My wife, Kelly, and I recently purchased a home and ideally wanted to put down less than 20% as a down payment. But doing so brought up the need for mortgage insurance. Being the analytical person that I am, I’m afraid that I may have possibly been a cumbersome client for my mortgage broker and real estate agent. After approximately 8,493 questions asked, I feel that I have a solid grasp on how to measure mortgage insurance costs.
Mortgage insurance (PMI) is provided by private insurers to protect the institution that lends you money in the event you can’t make your mortgage payments. It is typically required for loans in which a homebuyer makes a down payment of less than 20% of a home’s purchase price. If borrowers put down less than 20%, they are considered to be a higher risk to default on their loan.
Three Types of Mortgage Insurance
Mortgage insurance comes in three different forms:
- Borrower-paid PMI - A premium payment is made every month until:
- Your PMI is terminated at a 78% loan-to-value ratio,
- You request to have it cancelled because the home's equity reaches 20% of the purchase price or appraised value, or
- You reach the midpoint of the loan term.
- Single premium PMI - The mortgage insurance premium is paid in one lump sum instead of in monthly installments. The entire premium can be paid when the mortgage closes or included in the amount of the mortgage.
- Lender-paid PMI is actually single premium PMI that is paid by the lender. The lender increases the mortgage interest rate of the borrower throughout the life of the loan to compensate for this expense.
In all three of these forms, the homebuyer is required to pay for the protection of the lender. I don’t find this unfair, but I think it’s important to measure what the actual cost is so you may weigh all your options accordingly. (For related reading, see: Private Mortgage Insurance: Avoid It for These 6 Reasons.)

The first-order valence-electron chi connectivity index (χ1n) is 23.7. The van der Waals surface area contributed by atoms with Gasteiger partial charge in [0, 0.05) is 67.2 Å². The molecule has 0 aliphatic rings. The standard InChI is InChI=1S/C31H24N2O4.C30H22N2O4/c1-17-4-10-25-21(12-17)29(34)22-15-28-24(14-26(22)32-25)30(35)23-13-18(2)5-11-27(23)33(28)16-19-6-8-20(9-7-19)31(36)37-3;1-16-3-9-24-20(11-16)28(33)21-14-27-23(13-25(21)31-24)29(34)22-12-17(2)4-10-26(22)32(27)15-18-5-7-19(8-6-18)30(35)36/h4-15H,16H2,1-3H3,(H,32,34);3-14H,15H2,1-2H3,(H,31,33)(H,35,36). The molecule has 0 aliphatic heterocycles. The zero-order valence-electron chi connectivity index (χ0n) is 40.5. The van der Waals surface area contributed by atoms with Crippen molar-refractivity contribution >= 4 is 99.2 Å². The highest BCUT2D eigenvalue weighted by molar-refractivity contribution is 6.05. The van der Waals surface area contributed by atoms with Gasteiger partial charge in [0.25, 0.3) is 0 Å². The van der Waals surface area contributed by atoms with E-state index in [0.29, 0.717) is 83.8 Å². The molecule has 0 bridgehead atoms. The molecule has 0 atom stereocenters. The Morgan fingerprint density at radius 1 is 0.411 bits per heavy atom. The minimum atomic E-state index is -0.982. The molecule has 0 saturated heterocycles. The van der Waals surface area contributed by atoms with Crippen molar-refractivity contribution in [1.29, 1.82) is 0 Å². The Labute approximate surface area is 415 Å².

Where the calculations get a bit tricky is the most common form—borrower-paid PMI. Let’s look at an example:
- Purchase price: $300,000
- Down Payment: $15,000 (5%)
- 30-year fixed mortgage: 4.5%, $1,444 monthly payment
- Required PMI: $150 monthly payment
- Total monthly payment: $1,594
How do we measure the cost of the $45,000 that is being borrowed in order to make a 5% down payment instead of a 20% down payment? The easiest way to look at this is to split the 95% being borrowed into two loans:
- 80% of purchase price, no PMI required
- $240,000 borrowed @ 4.5%, 30-year fixed
- Total payment: $1,216
- 15% of purchase price, $150 monthly PMI required
- $45,000 borrowed @ 4.5%, 30-year fixed
- Total payment: $378
When looking at the total payment of Loan 2 and factoring in the $150 monthly PMI payment, the borrower is essentially borrowing $45,000 at a 9.5% interest rate and would need to pay on this loan for nine years before they reach a 78% loan-to-value ratio and their PMI payment is cancelled by the lender.
This calculation can help you compare other options available to you such as withdrawing from a brokerage account, borrowing funds from a private source such as a relative, utilizing a second mortgage, borrowing funds from a retirement plan or withdrawing funds potentially tax-free from a Roth IRA. For Kelly and me, it made the most sense to take advantage of a tax-free Roth IRA withdrawal and withdraw from our brokerage account investments. Our calculation had us paying over 10% when factoring in PMI, which is a high hurdle for an investment account to consistently achieve.
There is always more to consider than numbers when thinking about major life decisions such as a home purchase. Do your future self a favor and take the long view.
(For more from this author, see: It Pays to Start Saving Early for Retirement.)